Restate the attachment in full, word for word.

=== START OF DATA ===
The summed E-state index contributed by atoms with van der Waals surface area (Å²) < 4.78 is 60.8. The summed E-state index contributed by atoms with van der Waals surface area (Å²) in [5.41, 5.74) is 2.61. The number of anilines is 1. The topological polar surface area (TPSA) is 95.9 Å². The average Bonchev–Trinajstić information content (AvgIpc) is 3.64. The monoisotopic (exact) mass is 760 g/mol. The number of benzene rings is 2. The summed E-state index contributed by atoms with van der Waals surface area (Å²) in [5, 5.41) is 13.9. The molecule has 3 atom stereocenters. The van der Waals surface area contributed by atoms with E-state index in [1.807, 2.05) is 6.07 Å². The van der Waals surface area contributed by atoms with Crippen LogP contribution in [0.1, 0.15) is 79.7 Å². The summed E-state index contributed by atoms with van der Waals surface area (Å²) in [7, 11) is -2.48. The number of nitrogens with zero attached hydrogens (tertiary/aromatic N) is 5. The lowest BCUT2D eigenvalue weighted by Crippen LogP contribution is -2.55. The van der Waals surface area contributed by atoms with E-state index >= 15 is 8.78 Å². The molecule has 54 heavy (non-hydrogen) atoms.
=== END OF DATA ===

The summed E-state index contributed by atoms with van der Waals surface area (Å²) < 4.78 is 60.8. The summed E-state index contributed by atoms with van der Waals surface area (Å²) in [5.41, 5.74) is 2.61. The number of anilines is 1. The topological polar surface area (TPSA) is 95.9 Å². The average Bonchev–Trinajstić information content (AvgIpc) is 3.64. The monoisotopic (exact) mass is 760 g/mol. The number of benzene rings is 2. The summed E-state index contributed by atoms with van der Waals surface area (Å²) in [5, 5.41) is 13.9. The molecule has 3 atom stereocenters. The van der Waals surface area contributed by atoms with E-state index in [1.807, 2.05) is 6.07 Å². The van der Waals surface area contributed by atoms with Crippen LogP contribution in [0.1, 0.15) is 79.7 Å². The summed E-state index contributed by atoms with van der Waals surface area (Å²) in [7, 11) is -2.48. The number of nitrogens with zero attached hydrogens (tertiary/aromatic N) is 5. The lowest BCUT2D eigenvalue weighted by Crippen LogP contribution is -2.55. The van der Waals surface area contributed by atoms with E-state index >= 15 is 8.78 Å². The molecule has 54 heavy (non-hydrogen) atoms.